Among the many benefits of owning stocks is the possibility for a price explosion. Few asset classes provide such a good possibility for an asset to pop in value following a period of good performance, a richly priced buyout offer, or one of many other factors that intensify demand.
Many examples of such blowups abound. Here are two recent ones that have had particularly impressive runs.
For decades, the car-manufacturing industry was rather staid, with the fortunes of its top companies basically rising and falling along with the economy. Then 2010 rolled around, and electric-auto specialist Tesla (TSLA 0.27%) blasted onto the stock market. To paraphrase the old General Motors ad slogan, this is not your father's car company.
Rather, at its core, Tesla is a heady blend of 21st century Silicon Valley disruption and classic build-and-hype car salesmanship. Led by the tireless and colorful Elon Musk, whose activities provide plenty of free publicity for his ventures, the company is now essential in the conversation about the future of auto technology -- and to a lesser extent, renewable energy generation and storage, a smaller part of its business.
Opinions are sharply divided about whether Tesla will play a major part in the future of the automobile. Proponents say that its electric vehicles have reshaped the industry and will continue to do so, while detractors believe the company is only a flash in the pan. There are other potential disruptors and better technologies, they say, and the incumbents are only starting to fight back effectively.
The dizzying climb of the stock price clearly shows that the dreamers far outnumber the doubters. From a close of just under $24 per share on its first day of trading in 2010, Tesla stock has risen by over 1,300% to the present level. This has occurred despite the fact that the company has posted a quarterly net profit exactly once since listing on the stock exchange. Some of its losses have been worryingly deep, while its debt is climbing skyward.
That clearly isn't a deal breaker for Tesla bulls, who keep bidding the share price ever higher. It's about to finish 2017 nearly 50% higher than where it began the year.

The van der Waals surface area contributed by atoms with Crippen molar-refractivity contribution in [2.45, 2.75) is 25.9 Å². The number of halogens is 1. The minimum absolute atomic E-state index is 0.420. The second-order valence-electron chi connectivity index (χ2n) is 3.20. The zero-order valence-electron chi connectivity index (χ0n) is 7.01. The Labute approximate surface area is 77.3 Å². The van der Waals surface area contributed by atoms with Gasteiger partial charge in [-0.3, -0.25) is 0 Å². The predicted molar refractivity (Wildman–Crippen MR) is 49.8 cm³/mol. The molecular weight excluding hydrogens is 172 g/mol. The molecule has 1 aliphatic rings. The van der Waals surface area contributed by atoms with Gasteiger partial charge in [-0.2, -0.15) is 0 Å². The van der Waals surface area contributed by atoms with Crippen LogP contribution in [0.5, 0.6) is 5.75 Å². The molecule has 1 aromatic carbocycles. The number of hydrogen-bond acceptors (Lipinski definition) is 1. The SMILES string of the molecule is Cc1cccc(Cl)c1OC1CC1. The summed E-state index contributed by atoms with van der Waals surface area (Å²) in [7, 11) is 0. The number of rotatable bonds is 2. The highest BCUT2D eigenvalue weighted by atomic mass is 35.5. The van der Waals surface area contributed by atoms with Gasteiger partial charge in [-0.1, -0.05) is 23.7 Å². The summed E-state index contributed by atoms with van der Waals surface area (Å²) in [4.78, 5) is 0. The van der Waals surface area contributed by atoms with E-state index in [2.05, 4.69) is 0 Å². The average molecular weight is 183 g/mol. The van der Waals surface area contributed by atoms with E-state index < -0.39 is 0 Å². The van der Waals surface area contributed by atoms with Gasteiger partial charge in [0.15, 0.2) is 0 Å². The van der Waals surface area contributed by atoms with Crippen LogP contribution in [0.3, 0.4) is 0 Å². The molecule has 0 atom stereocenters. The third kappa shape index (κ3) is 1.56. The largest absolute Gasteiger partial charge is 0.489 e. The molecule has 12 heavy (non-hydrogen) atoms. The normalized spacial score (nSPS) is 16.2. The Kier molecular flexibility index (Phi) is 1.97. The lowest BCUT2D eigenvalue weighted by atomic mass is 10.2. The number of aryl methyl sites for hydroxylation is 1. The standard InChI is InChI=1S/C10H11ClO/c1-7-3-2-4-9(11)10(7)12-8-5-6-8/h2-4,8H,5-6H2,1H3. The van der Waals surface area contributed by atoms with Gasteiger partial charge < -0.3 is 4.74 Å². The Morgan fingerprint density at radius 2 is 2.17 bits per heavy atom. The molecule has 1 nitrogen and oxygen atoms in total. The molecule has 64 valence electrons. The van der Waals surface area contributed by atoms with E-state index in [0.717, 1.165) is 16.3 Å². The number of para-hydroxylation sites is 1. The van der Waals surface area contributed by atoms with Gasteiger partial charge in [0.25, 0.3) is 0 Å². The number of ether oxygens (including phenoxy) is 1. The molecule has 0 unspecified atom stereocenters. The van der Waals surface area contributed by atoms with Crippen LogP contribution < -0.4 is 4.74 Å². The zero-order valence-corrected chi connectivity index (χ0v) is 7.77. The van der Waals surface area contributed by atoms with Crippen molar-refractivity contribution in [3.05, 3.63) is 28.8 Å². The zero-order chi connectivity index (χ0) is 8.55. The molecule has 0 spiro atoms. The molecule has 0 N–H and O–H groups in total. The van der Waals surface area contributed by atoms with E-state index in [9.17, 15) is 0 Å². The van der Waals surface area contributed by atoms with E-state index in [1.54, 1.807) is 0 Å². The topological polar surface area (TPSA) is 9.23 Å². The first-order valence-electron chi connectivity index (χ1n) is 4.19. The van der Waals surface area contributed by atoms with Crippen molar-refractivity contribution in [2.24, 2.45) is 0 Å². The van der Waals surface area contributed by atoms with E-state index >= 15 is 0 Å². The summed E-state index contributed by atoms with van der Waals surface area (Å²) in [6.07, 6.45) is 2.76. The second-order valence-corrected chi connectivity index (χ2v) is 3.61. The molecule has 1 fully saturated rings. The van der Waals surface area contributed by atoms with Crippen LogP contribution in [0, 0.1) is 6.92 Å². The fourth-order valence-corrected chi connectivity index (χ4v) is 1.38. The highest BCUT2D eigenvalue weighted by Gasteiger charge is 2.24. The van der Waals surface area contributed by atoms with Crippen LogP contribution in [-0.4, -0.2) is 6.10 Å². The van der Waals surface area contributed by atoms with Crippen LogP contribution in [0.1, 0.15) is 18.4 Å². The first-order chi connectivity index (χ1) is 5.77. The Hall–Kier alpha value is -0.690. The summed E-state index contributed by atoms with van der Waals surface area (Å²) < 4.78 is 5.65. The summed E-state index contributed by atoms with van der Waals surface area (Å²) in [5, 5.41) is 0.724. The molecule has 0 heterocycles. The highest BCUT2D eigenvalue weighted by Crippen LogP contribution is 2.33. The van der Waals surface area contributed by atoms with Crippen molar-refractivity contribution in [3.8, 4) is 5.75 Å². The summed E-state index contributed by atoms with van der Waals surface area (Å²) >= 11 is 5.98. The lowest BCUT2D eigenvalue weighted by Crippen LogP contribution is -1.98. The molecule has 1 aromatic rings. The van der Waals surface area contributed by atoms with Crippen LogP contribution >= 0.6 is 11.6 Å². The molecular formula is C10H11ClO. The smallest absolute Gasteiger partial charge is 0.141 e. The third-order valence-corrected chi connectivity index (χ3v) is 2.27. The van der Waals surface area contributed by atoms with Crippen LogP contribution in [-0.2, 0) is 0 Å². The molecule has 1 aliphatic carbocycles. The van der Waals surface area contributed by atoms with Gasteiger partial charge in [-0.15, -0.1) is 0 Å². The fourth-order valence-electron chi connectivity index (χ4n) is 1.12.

The world is moving away from cash transactions in favor of infinitely more convenient technology, like payment cards. A study from Euromonitor International showed that 2016 was the first year in history that the number of card transactions exceeded those made in cash.
As the No. 2 card-payment company by number of cards issued, Mastercard (MA 0.41%) has been, and will be, an obvious beneficiary of this trend. The company's bar for net revenue and profitability is rising. In fact, in its recently reported quarter, it booked all-time Q3 records for both ($3.4 billion and $1.4 billion, respectively). The two line items were a respective 18% and 21% higher year over year, by the way.
Mastercard is an "open loop" payment processor, as is archrival Visa. This means that Mastercard acts only as the processor of payments made through its namesake cards -- it's not the company actually extending the credit. That's provided by the issuing party, typically a bank.
Basically, this makes Mastercard a middleman business taking a small cut of a huge volume of payments. That's why the company has such high profit margins and, of course, why it's caught the eye of investors.
It doesn't seem as if they'll look away. Buoyed by the trend toward cash alternatives, plus favorable economic development in this country and abroad, Mastercard should continue to do well.
It's sure done nicely for its buy-and-hold investors over the years. In early 2007, the stock traded at just over $11 per share. These days, it changes hands for more than $151.
Stocks on the move
Tesla and Mastercard are hardly the only present-day success stories on the stock market. Want to read more? Then check out the story of this cutting-edge tech company, or these two solid real estate investment trusts for starters.